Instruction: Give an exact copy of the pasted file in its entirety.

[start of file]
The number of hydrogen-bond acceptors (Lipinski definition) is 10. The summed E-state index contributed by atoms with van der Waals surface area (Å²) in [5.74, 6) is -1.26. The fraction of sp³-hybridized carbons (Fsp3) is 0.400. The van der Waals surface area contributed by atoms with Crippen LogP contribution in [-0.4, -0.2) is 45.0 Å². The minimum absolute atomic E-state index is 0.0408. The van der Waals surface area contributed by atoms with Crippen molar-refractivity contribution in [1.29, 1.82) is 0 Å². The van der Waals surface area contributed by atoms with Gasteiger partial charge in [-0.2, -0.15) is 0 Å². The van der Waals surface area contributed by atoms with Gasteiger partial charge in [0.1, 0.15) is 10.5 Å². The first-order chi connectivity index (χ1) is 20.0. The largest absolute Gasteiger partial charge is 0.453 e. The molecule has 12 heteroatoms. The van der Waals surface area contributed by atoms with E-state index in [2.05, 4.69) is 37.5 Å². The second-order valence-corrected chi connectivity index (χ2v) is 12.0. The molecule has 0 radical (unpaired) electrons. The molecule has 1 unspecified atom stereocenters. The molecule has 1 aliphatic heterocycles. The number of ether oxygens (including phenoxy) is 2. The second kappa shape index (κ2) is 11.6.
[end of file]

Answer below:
The number of hydrogen-bond acceptors (Lipinski definition) is 10. The summed E-state index contributed by atoms with van der Waals surface area (Å²) in [5.74, 6) is -1.26. The fraction of sp³-hybridized carbons (Fsp3) is 0.400. The van der Waals surface area contributed by atoms with Crippen LogP contribution in [-0.4, -0.2) is 45.0 Å². The minimum absolute atomic E-state index is 0.0408. The van der Waals surface area contributed by atoms with Crippen molar-refractivity contribution in [1.29, 1.82) is 0 Å². The van der Waals surface area contributed by atoms with Gasteiger partial charge in [-0.2, -0.15) is 0 Å². The van der Waals surface area contributed by atoms with Gasteiger partial charge in [0.1, 0.15) is 10.5 Å². The first-order chi connectivity index (χ1) is 20.0. The largest absolute Gasteiger partial charge is 0.453 e. The molecule has 12 heteroatoms. The van der Waals surface area contributed by atoms with E-state index in [2.05, 4.69) is 37.5 Å². The second-order valence-corrected chi connectivity index (χ2v) is 12.0. The molecule has 0 radical (unpaired) electrons. The molecule has 1 unspecified atom stereocenters. The molecule has 1 aliphatic heterocycles. The number of ether oxygens (including phenoxy) is 2. The second kappa shape index (κ2) is 11.6.